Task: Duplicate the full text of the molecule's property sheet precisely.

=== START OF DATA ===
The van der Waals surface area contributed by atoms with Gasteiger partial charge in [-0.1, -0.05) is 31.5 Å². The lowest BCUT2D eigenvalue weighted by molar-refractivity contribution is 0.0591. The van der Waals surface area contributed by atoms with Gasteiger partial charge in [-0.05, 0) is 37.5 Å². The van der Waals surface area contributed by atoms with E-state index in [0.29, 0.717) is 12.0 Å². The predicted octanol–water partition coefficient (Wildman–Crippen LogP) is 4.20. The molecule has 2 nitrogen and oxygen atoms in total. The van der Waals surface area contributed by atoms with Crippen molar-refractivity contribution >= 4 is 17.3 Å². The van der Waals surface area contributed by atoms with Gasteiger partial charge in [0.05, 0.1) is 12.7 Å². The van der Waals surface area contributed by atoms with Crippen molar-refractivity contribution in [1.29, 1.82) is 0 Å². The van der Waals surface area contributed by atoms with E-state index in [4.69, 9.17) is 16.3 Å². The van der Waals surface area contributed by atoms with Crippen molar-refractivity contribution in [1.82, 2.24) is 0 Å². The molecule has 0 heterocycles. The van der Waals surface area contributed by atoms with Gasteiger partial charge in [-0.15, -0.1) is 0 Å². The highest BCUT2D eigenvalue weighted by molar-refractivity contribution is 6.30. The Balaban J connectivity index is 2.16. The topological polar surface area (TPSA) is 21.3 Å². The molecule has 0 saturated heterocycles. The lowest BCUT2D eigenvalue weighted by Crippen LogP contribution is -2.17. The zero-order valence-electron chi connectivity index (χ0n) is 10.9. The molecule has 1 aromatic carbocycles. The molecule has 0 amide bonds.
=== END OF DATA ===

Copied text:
The van der Waals surface area contributed by atoms with Gasteiger partial charge in [-0.1, -0.05) is 31.5 Å². The lowest BCUT2D eigenvalue weighted by molar-refractivity contribution is 0.0591. The van der Waals surface area contributed by atoms with Gasteiger partial charge in [-0.05, 0) is 37.5 Å². The van der Waals surface area contributed by atoms with E-state index in [0.29, 0.717) is 12.0 Å². The predicted octanol–water partition coefficient (Wildman–Crippen LogP) is 4.20. The molecule has 2 nitrogen and oxygen atoms in total. The van der Waals surface area contributed by atoms with Crippen molar-refractivity contribution >= 4 is 17.3 Å². The van der Waals surface area contributed by atoms with Gasteiger partial charge in [0.05, 0.1) is 12.7 Å². The van der Waals surface area contributed by atoms with Crippen molar-refractivity contribution in [1.29, 1.82) is 0 Å². The van der Waals surface area contributed by atoms with E-state index in [4.69, 9.17) is 16.3 Å². The van der Waals surface area contributed by atoms with Crippen molar-refractivity contribution in [1.82, 2.24) is 0 Å². The molecule has 0 heterocycles. The van der Waals surface area contributed by atoms with Gasteiger partial charge in [-0.15, -0.1) is 0 Å². The highest BCUT2D eigenvalue weighted by molar-refractivity contribution is 6.30. The Balaban J connectivity index is 2.16. The topological polar surface area (TPSA) is 21.3 Å². The molecule has 0 saturated heterocycles. The lowest BCUT2D eigenvalue weighted by Crippen LogP contribution is -2.17. The zero-order valence-electron chi connectivity index (χ0n) is 10.9. The molecule has 1 aromatic carbocycles. The molecule has 0 amide bonds.